Mid-November – Can you hear the faint tinkle of jingle bells on the wind? Time to start making wish lists for yourself, and planning and ordering lists for your family and friends too, perhaps? There are a few really useful jobs to tackle outside too, including giving your garden tools an early Christmas present………
By the way, there’s a link to a podcast of this blog at the end, as well as one to an earlier blog where I and my sisters have a laugh suggesting gifts for gardeners.
One appallingly early morning in September, we 3Growbags set off from Laura’s house to go to a big horticultural trade fair in Birmingham. We had no idea what to expect, and in fact, we had a ball! We met so many lovely folk and saw heaps of desirable or innovative products for all kinds of gardeners.
Two companies with whom we have already had a very good association – Chive, and Burgon & Ball, were presenting really delightful items, that we just knew our readers would love. Samples of edible birthday cards for dogs got less than the seal of approval from Laura’s dogs later and we felt that a full-scale zebra in the garden might be a touch too much for most people, but lots of other things really excited us.
And now we have put some of them in our online shop! Together with our other offerings of beautiful and exclusive Christmas and greetings cards and books, we think you are going to either covet them madly for yourself, or find the perfect present for a gardener you know………Even better, all our subscribers will get 10% off their order by applying the Discount Code that was in today’s email. Do have a browse, by clicking the box at the end.
Casting our minds forward to spring, this is a perfect moment to tidy up your hellebores, particularly H. orientalis, so their lovely blooms don’t sit amongst a mess of dead material. I always think it’s incredible that hellebores are happy to throw out such gorgeous flowers from a morass of black mouldy foliage. This foliage might also carry Hellebore Leaf Spot Disease right through the winter, ready to infect the next set of leaves and flowers.
So trim all the old leaves right to the ground, taking care not to damage any new buds. If any of your plants have got stunted or distorted growth and black streaks, I’m afraid this is the dramatically- named virus Hellebore Black Death, and you must dig up the plant and destroy it. Like hostas and peonies, hellebores aren’t too keen on all that business of being divided and replanted that you have to do with other herbaceous things, so a bit of mulch and feed (they are quite greedy plants) is all that they then require.
Now come on, be honest – do you actually clean and oil all your garden tools after every use? I thought not. And neither do I. And yet we expect them to serve us perfectly throughout the whole of the growing season with never a squeak of inefficiency! So, while it’s pelting or freezing outside, give a Christmas present to your spades, forks, trowels, hoes, loppers, shears and secateurs (even your scythe, Poldark!) and sharpen them up. My tool-shed is pretty damp, so I keep any bladed tools in a tub of oily sand, but they still need some TLC occasionally. Blunt cutting edges on any garden tool results in bruised, snagged stem-edges, inaccurate cuts inviting infection, and more effort for your poor fingers and arms.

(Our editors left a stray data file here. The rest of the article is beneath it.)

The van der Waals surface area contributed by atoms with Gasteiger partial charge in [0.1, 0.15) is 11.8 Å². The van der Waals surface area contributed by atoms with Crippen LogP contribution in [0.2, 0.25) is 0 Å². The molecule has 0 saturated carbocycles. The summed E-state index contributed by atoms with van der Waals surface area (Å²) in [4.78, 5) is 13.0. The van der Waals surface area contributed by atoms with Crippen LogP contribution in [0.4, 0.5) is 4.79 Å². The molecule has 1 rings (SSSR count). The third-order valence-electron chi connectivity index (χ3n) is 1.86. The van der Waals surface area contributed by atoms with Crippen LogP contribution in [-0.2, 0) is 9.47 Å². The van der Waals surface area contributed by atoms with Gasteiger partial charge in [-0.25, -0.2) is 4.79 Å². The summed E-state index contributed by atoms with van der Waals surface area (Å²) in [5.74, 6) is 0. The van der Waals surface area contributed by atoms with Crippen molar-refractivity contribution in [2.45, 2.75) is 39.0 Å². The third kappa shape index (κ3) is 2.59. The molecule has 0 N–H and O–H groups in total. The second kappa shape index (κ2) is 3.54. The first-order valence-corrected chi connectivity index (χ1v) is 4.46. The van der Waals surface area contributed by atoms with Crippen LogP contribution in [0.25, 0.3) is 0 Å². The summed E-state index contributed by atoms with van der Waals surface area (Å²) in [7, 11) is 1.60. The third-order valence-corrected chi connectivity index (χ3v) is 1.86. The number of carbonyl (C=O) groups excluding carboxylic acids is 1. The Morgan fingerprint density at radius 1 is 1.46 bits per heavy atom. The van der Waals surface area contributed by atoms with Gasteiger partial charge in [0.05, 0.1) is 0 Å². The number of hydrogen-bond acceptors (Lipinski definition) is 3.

First of all, clean them up using a wire brush, wire wool or a nylon scourer, scrubbing off the rust, dirt or plant sap ( a cloth soaked in white spirit will shift tough dirt). Then sharpen them up using a whetstone or a file – there are lots on the market. Finish the job by wiping the implement with an oily rag, which will stop rust forming and keep any moving parts working smoothly.
And just think of the warm, smug glow you’ll have when you’ve done them all!!!
- Have a long critical look at paved and patio-areas as well as any decking. Brush and scrub away any dirt and grime that has built up during the year – a pressure-hose is a useful tool here, and I find it handy to have a little trowel with me for scraping up patches of moss on the paths in shady areas which can become horribly slippery when wet. Make any repairs to the joints between slabs that you need to, and tidy up any manky corners
- Now that vines are going into dormancy, you can prune them easily without fear of the cuts oozing sap. Most people use what is called the ‘rod and spur’ system of growing vines, whereby you have encouraged one or more main stems (‘rods’ or ‘cordons’) from which side-branches (‘spurs) grow and will bear the fruit. So in late November or early December, cut back these spurs to one or two fat buds from the main stem. Don’t be namby-pamby about this; vines are aggressive growers when they’re happy, so trim away merrily until you have a neat arrangement of firmly-fastened stems covered in knobby little bits that will carry next year’s vintage.
Here is the link to a podcast of this week’s blog.
More ideas for corking Christmas gifts from us in this previous blog.
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